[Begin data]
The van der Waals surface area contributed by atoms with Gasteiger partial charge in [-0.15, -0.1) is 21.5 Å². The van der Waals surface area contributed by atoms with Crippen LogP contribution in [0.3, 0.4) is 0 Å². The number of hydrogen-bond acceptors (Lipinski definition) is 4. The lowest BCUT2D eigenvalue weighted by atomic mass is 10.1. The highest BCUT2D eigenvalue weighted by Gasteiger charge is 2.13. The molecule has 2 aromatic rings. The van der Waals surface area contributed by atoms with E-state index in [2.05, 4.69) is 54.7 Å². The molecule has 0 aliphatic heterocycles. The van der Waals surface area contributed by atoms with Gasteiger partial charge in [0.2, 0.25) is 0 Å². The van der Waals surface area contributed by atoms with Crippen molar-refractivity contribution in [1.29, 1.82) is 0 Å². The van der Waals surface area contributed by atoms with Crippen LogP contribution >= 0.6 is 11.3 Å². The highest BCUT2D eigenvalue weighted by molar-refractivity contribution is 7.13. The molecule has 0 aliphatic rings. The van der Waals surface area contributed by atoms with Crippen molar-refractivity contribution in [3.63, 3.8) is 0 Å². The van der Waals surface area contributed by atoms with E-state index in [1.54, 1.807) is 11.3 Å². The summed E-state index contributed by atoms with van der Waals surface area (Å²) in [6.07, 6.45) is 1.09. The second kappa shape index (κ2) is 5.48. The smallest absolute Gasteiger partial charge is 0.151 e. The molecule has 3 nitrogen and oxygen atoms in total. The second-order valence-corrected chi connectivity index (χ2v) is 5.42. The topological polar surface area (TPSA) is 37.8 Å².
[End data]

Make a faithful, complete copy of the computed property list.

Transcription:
The van der Waals surface area contributed by atoms with Gasteiger partial charge in [-0.15, -0.1) is 21.5 Å². The van der Waals surface area contributed by atoms with Crippen LogP contribution in [0.3, 0.4) is 0 Å². The number of hydrogen-bond acceptors (Lipinski definition) is 4. The lowest BCUT2D eigenvalue weighted by atomic mass is 10.1. The highest BCUT2D eigenvalue weighted by Gasteiger charge is 2.13. The molecule has 2 aromatic rings. The van der Waals surface area contributed by atoms with E-state index in [2.05, 4.69) is 54.7 Å². The molecule has 0 aliphatic heterocycles. The van der Waals surface area contributed by atoms with Gasteiger partial charge in [0.2, 0.25) is 0 Å². The van der Waals surface area contributed by atoms with Crippen molar-refractivity contribution in [1.29, 1.82) is 0 Å². The van der Waals surface area contributed by atoms with Crippen LogP contribution >= 0.6 is 11.3 Å². The highest BCUT2D eigenvalue weighted by molar-refractivity contribution is 7.13. The molecule has 0 aliphatic rings. The van der Waals surface area contributed by atoms with Crippen molar-refractivity contribution in [3.63, 3.8) is 0 Å². The van der Waals surface area contributed by atoms with E-state index in [1.54, 1.807) is 11.3 Å². The summed E-state index contributed by atoms with van der Waals surface area (Å²) in [6.07, 6.45) is 1.09. The second kappa shape index (κ2) is 5.48. The smallest absolute Gasteiger partial charge is 0.151 e. The molecule has 3 nitrogen and oxygen atoms in total. The second-order valence-corrected chi connectivity index (χ2v) is 5.42. The topological polar surface area (TPSA) is 37.8 Å².